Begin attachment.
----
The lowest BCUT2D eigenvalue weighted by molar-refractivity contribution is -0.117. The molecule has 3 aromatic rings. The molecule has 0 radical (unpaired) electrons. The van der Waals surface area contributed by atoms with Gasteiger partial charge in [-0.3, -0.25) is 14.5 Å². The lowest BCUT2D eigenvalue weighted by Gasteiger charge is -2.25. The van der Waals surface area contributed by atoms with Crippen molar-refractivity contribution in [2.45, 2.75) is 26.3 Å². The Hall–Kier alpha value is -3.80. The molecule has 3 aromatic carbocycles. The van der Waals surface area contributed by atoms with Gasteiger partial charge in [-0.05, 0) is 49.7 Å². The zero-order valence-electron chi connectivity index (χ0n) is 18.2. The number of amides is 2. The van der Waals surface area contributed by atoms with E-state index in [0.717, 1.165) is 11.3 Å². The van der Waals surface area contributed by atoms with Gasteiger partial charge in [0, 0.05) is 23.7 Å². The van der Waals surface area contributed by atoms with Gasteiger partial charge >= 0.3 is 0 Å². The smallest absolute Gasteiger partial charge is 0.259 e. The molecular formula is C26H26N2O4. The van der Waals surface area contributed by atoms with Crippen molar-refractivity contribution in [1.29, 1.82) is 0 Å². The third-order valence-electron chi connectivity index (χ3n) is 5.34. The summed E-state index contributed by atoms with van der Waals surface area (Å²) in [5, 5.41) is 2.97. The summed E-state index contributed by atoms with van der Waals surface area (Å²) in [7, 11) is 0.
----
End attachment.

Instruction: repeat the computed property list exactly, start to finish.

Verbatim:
The lowest BCUT2D eigenvalue weighted by molar-refractivity contribution is -0.117. The molecule has 3 aromatic rings. The molecule has 0 radical (unpaired) electrons. The van der Waals surface area contributed by atoms with Gasteiger partial charge in [-0.3, -0.25) is 14.5 Å². The lowest BCUT2D eigenvalue weighted by Gasteiger charge is -2.25. The van der Waals surface area contributed by atoms with Crippen molar-refractivity contribution in [2.45, 2.75) is 26.3 Å². The Hall–Kier alpha value is -3.80. The molecule has 3 aromatic carbocycles. The van der Waals surface area contributed by atoms with Gasteiger partial charge in [-0.05, 0) is 49.7 Å². The zero-order valence-electron chi connectivity index (χ0n) is 18.2. The number of amides is 2. The van der Waals surface area contributed by atoms with E-state index in [0.717, 1.165) is 11.3 Å². The van der Waals surface area contributed by atoms with Gasteiger partial charge in [0, 0.05) is 23.7 Å². The van der Waals surface area contributed by atoms with Gasteiger partial charge >= 0.3 is 0 Å². The smallest absolute Gasteiger partial charge is 0.259 e. The molecular formula is C26H26N2O4. The van der Waals surface area contributed by atoms with Crippen molar-refractivity contribution in [1.29, 1.82) is 0 Å². The third-order valence-electron chi connectivity index (χ3n) is 5.34. The summed E-state index contributed by atoms with van der Waals surface area (Å²) in [5, 5.41) is 2.97. The summed E-state index contributed by atoms with van der Waals surface area (Å²) in [7, 11) is 0.